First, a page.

John Petrik: [00:08:06:15] They're finding, unsurprisingly, several things. One is that the black market is actually functioning like market. And the other thing they're finding is that these kinds of exploits and stolen goods, are increasingly becoming commodified. They're the kinds of things that any number of people could afford to buy, if that's what they're in the market for.
Dave Bittner: [00:08:25:09] So give me some examples of things that I can buy, and what do they cost?
John Petrik: [00:08:28:12] Suppose you want to steal somebody's America Express card. That's $30 a time. You want to hire someone to conduct distributed denial of service, you can contract for that for as low as $5 an hour, and a remote access Trojan goes at the same rate. The angler exploit kit, you can get an angler license, not a fishing license, but an angler license for $100. You can find other sorts of things that haven't hitherto been offered much.
John Petrik: [00:08:54:03] You can find an ATM skimming device for $400 or less, for example. You want to hack a corporate email account? $500 a mailbox. That's about four times what it costs to hack into a Gmail or Hotmail account.
Dave Bittner: [00:09:07:12] So give me some perspective here. I mean, how do these prices compare to what these things went for historically?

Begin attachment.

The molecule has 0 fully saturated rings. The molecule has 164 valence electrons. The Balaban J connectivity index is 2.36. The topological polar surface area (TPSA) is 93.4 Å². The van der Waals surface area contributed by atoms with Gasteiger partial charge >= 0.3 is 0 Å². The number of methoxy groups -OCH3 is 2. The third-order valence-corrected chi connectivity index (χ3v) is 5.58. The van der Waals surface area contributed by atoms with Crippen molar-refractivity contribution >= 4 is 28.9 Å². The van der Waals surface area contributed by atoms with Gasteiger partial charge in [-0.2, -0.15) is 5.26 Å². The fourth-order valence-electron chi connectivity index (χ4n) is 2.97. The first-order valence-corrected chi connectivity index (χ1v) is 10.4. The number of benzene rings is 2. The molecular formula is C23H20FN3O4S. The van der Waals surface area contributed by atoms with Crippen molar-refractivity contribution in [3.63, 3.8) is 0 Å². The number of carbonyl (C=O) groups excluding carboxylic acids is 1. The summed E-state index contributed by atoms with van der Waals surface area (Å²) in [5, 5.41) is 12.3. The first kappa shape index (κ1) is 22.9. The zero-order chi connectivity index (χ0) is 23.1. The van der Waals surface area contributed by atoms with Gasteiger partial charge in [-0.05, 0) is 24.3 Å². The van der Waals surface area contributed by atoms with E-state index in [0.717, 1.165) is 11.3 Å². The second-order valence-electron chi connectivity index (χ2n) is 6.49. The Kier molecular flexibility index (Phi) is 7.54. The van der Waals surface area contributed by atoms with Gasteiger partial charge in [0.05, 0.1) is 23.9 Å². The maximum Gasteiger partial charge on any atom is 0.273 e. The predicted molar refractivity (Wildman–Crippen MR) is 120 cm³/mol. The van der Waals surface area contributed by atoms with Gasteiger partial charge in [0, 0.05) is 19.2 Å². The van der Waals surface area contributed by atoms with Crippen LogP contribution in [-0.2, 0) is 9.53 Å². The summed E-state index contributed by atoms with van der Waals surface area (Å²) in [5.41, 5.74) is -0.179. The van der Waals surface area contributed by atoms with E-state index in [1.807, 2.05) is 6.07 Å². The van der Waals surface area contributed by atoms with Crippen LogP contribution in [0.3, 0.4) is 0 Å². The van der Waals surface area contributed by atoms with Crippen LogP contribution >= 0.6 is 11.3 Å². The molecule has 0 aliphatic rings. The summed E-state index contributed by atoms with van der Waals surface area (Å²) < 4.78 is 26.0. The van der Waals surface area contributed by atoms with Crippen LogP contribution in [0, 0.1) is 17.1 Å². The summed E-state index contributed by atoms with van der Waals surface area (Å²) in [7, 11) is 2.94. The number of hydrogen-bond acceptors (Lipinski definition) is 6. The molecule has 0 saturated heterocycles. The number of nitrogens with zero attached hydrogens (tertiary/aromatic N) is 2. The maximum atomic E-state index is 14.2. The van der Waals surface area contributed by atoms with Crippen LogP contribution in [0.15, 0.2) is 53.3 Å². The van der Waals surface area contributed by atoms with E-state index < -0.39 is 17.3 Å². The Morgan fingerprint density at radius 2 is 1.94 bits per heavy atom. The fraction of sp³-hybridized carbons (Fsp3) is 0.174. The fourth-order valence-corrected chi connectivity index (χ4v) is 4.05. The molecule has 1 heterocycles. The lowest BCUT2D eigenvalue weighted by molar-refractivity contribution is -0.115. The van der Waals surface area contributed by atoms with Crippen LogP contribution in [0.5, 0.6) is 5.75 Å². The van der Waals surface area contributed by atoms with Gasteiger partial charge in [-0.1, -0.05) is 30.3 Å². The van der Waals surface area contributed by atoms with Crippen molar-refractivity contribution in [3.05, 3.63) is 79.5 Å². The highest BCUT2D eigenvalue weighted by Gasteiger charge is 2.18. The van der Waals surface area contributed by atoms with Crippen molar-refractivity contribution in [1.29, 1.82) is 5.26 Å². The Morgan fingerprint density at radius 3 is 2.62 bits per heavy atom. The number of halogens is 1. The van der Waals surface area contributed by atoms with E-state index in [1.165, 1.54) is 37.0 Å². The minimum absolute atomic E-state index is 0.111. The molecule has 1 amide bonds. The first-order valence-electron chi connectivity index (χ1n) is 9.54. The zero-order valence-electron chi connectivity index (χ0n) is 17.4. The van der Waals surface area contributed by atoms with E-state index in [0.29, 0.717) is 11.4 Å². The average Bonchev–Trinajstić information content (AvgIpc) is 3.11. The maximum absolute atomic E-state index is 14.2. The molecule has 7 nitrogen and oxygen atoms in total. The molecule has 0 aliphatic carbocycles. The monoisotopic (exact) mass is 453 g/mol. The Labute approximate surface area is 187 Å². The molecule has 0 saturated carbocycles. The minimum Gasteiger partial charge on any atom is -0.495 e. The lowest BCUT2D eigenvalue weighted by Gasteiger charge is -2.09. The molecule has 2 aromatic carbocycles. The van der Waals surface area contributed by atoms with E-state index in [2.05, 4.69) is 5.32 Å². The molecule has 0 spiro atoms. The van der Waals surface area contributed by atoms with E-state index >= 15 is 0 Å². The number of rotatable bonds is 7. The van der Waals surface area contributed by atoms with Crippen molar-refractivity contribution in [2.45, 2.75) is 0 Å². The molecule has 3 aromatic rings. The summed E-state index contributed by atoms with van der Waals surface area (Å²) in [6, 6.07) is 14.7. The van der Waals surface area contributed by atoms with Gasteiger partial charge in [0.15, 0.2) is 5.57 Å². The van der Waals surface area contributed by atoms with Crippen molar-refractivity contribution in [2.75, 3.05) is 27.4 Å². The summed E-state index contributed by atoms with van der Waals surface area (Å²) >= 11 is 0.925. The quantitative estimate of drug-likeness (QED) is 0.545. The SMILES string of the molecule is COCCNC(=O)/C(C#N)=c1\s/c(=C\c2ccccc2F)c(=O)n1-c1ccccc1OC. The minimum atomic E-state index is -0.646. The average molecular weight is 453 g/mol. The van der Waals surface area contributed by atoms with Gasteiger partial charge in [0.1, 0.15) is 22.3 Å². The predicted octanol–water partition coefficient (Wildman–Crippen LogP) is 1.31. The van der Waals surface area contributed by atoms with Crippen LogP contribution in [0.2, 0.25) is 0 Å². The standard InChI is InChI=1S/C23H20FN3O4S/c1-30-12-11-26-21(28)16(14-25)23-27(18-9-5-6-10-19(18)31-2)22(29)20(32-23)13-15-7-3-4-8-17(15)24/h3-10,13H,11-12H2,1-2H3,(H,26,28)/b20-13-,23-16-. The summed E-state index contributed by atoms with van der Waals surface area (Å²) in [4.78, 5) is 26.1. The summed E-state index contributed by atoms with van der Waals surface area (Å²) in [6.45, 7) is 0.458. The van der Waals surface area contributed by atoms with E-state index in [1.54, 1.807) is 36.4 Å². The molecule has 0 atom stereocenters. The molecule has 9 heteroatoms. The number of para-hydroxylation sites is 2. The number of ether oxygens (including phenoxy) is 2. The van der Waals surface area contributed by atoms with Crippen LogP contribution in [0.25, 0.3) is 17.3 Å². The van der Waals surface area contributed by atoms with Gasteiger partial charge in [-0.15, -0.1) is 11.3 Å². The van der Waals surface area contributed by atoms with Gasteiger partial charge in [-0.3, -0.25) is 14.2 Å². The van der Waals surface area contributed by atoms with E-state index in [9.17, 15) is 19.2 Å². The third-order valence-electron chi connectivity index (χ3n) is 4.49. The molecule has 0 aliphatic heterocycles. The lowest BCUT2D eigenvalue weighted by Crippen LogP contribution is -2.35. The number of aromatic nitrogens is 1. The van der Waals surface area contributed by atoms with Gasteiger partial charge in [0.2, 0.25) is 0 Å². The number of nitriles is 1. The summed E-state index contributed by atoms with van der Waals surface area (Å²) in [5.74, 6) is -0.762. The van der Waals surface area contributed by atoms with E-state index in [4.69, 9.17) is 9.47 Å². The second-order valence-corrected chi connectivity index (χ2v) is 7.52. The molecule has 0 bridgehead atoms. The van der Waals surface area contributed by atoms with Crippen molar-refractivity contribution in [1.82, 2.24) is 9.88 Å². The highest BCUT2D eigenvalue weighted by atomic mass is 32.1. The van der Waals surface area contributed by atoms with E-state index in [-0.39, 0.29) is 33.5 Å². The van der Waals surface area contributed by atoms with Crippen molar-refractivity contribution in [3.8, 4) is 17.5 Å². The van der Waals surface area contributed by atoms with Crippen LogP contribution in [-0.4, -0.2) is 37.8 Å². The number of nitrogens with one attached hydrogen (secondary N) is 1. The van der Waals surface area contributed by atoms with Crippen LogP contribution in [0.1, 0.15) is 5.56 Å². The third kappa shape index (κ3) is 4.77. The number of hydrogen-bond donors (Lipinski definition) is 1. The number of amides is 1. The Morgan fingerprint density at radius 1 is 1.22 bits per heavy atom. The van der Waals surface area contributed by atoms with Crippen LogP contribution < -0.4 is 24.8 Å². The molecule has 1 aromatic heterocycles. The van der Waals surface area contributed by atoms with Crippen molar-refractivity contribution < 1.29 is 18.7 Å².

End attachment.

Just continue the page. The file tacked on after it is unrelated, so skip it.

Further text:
John Petrik: [00:09:14:04] It's not all that clear because the market is a new one, so it's not clear that we have some strong comparison.
Dave Bittner: [00:09:21:16] I see.
John Petrik: [00:09:22:06] But what we can learn from this, is that this is definitely a market. There's a market for this stuff, there's a suke out there where people are trading these things in a kind of illegal bizarre.
Dave Bittner: [00:09:30:24] All right, John Petrik, thank you for joining us.
Dave Bittner: [00:09:35:13] And that's the CyberWire. For links to all of today's stories, visit thecyberwire.com, and while you're there, subscribe to our popular daily news brief. Our editor is John Petrik, I'm Dave Bittner. Thank you for listening.